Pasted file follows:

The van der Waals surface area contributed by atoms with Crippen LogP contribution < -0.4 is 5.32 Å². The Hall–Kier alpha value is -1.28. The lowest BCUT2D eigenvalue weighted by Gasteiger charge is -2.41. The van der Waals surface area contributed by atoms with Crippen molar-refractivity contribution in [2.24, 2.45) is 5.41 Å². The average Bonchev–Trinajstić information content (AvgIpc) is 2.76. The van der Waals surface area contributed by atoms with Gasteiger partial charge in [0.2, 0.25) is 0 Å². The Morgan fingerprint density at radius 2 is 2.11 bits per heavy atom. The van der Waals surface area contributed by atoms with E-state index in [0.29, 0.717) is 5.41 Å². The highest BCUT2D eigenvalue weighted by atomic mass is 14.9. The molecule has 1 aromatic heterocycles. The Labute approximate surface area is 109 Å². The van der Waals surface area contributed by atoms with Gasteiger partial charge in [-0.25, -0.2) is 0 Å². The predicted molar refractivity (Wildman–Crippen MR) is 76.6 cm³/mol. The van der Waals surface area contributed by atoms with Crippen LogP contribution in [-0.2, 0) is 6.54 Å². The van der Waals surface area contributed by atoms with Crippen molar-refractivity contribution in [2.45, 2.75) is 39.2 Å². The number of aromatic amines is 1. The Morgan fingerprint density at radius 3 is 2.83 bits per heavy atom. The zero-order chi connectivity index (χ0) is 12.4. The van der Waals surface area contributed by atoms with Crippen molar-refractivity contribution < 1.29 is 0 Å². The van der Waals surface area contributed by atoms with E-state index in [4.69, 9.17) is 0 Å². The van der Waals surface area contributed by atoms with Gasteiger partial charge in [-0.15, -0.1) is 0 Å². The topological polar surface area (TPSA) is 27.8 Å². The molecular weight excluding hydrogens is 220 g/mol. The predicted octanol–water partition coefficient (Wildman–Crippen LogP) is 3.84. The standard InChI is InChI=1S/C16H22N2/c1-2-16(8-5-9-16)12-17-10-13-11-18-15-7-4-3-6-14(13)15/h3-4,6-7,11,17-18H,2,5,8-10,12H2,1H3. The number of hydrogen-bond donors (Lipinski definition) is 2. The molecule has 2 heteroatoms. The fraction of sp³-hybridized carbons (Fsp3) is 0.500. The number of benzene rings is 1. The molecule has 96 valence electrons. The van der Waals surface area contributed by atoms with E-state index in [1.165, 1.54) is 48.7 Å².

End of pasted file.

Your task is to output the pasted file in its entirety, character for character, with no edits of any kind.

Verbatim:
The van der Waals surface area contributed by atoms with Crippen LogP contribution < -0.4 is 5.32 Å². The Hall–Kier alpha value is -1.28. The lowest BCUT2D eigenvalue weighted by Gasteiger charge is -2.41. The van der Waals surface area contributed by atoms with Crippen molar-refractivity contribution in [2.24, 2.45) is 5.41 Å². The average Bonchev–Trinajstić information content (AvgIpc) is 2.76. The van der Waals surface area contributed by atoms with Gasteiger partial charge in [0.2, 0.25) is 0 Å². The Morgan fingerprint density at radius 2 is 2.11 bits per heavy atom. The van der Waals surface area contributed by atoms with E-state index in [0.29, 0.717) is 5.41 Å². The highest BCUT2D eigenvalue weighted by atomic mass is 14.9. The molecule has 1 aromatic heterocycles. The Labute approximate surface area is 109 Å². The van der Waals surface area contributed by atoms with Gasteiger partial charge in [-0.25, -0.2) is 0 Å². The predicted molar refractivity (Wildman–Crippen MR) is 76.6 cm³/mol. The van der Waals surface area contributed by atoms with Crippen LogP contribution in [-0.2, 0) is 6.54 Å². The van der Waals surface area contributed by atoms with Crippen molar-refractivity contribution in [2.45, 2.75) is 39.2 Å². The number of aromatic amines is 1. The Morgan fingerprint density at radius 3 is 2.83 bits per heavy atom. The zero-order chi connectivity index (χ0) is 12.4. The van der Waals surface area contributed by atoms with Crippen molar-refractivity contribution < 1.29 is 0 Å². The van der Waals surface area contributed by atoms with E-state index in [4.69, 9.17) is 0 Å². The van der Waals surface area contributed by atoms with Gasteiger partial charge in [-0.15, -0.1) is 0 Å². The topological polar surface area (TPSA) is 27.8 Å². The molecular weight excluding hydrogens is 220 g/mol. The predicted octanol–water partition coefficient (Wildman–Crippen LogP) is 3.84. The standard InChI is InChI=1S/C16H22N2/c1-2-16(8-5-9-16)12-17-10-13-11-18-15-7-4-3-6-14(13)15/h3-4,6-7,11,17-18H,2,5,8-10,12H2,1H3. The number of hydrogen-bond donors (Lipinski definition) is 2. The molecule has 2 heteroatoms. The fraction of sp³-hybridized carbons (Fsp3) is 0.500. The number of benzene rings is 1. The molecule has 96 valence electrons. The van der Waals surface area contributed by atoms with E-state index in [1.165, 1.54) is 48.7 Å².